Participants of the inaugural Innovation Challenge 2017 had just 24 hours to come up with solutions to some of the most pressing problems faced by players in today’s start-up scene. Held from 15 to 16 September at The Hangar by NUS Enterprise, the event provided a platform for entrepreneurial-minded NUS undergraduates to get a taste of the start-up environment, while unleashing their creativity and honing their skills in pitching new ideas. Innovation Challenge 2017 was organised by ENterprise House (N-House), an entrepreneurial-themed residence at NUS for students and returnees of the NUS Overseas Colleges (NOC) programme.
The 15 participating teams could choose to tackle real problems in one of five categories: Logistics and Data; Trendy Retail; Services and Technology; E-Commerce and Gaming; and Business-to-Business Marketing.
They were guided throughout the challenge by NOC alumni and young entrepreneurs who readily offered advice and related their start-up experiences. The teams also shared concepts and designs between them to encourage the cross-fertilisation of ideas and even took to the streets on the second day to gather feedback from the public. At the end of the challenge, the students were given one minute to pitch their final business plan, product or service to a panel of judges who evaluated their solutions based on factors such as effectiveness, feasibility, competitive advantage and proof-of-concept.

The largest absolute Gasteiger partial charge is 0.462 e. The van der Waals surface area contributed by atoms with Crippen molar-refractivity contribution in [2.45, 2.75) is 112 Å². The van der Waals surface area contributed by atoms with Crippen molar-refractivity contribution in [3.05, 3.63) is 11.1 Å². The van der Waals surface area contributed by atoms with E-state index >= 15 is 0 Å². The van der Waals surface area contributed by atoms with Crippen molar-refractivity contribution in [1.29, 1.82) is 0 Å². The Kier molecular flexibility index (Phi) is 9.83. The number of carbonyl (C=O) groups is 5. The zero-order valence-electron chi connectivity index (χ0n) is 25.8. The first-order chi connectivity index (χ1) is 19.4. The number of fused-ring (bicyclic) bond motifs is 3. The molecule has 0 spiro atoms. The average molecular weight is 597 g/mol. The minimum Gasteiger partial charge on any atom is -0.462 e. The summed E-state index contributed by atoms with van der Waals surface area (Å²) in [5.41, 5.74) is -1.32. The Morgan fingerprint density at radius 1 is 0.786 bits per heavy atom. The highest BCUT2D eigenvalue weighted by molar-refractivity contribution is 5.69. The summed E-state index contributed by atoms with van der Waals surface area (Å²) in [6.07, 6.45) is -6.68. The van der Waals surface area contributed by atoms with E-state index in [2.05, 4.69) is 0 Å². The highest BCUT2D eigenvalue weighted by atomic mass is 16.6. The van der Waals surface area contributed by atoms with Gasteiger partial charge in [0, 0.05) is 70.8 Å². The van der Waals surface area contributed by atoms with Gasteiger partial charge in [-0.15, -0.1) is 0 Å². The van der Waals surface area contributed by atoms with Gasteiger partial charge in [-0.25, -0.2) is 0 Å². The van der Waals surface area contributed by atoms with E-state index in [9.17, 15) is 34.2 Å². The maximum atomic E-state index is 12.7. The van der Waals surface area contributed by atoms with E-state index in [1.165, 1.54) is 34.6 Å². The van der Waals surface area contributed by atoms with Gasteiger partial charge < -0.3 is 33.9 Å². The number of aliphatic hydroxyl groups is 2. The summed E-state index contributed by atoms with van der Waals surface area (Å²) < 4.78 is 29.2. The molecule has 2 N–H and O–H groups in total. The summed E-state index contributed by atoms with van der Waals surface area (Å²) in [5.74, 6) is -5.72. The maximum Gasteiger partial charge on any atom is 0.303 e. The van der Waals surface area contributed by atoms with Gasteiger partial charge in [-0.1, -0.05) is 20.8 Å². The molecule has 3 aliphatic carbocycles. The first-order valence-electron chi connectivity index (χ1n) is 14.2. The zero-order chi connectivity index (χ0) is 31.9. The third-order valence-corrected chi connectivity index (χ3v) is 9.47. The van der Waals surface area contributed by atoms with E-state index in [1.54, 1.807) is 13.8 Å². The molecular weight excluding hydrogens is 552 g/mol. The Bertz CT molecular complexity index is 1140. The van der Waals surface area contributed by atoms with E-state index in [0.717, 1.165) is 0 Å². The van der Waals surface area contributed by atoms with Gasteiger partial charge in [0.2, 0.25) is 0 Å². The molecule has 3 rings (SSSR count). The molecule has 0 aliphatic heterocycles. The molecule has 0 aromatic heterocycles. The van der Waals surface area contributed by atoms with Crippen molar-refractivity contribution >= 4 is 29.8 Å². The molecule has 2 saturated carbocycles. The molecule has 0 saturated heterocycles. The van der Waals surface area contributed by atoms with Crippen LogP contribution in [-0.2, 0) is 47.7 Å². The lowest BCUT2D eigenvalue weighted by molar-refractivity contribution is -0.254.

Winners Team Blue Tech — comprising Year 2 Mechanical Engineering students Manfred Ho and Randall Wong, and Year 2 Chemical Engineering student Mark Ang — walked away with a $500 cash prize sponsored by NOC alumnus start-up AfterYou for their idea of a text message notification using AfterYou’s SMSbot system that would inform individuals of the best currency exchange rate in a given location, saving them the hassle of having to physically compare rates between money changers. The trio also won the prize for the best pitch and presentation.
Other team proposals included a chatbot that would reduce manpower needs by allowing shoppers to filter their interests on an in-store iPad and be automatically guided towards their desired products, as well as an SMSbot that would allow private hire drivers to add last-minute ad-hoc jobs to their existing routes in an optimal manner using specific algorithms.
Year 1 Business Administration student Carrisa Low enjoyed the concept of the challenge. “It provided me with good exposure to the problems faced by start-ups and gave me a totally new perspective on entrepreneurship.”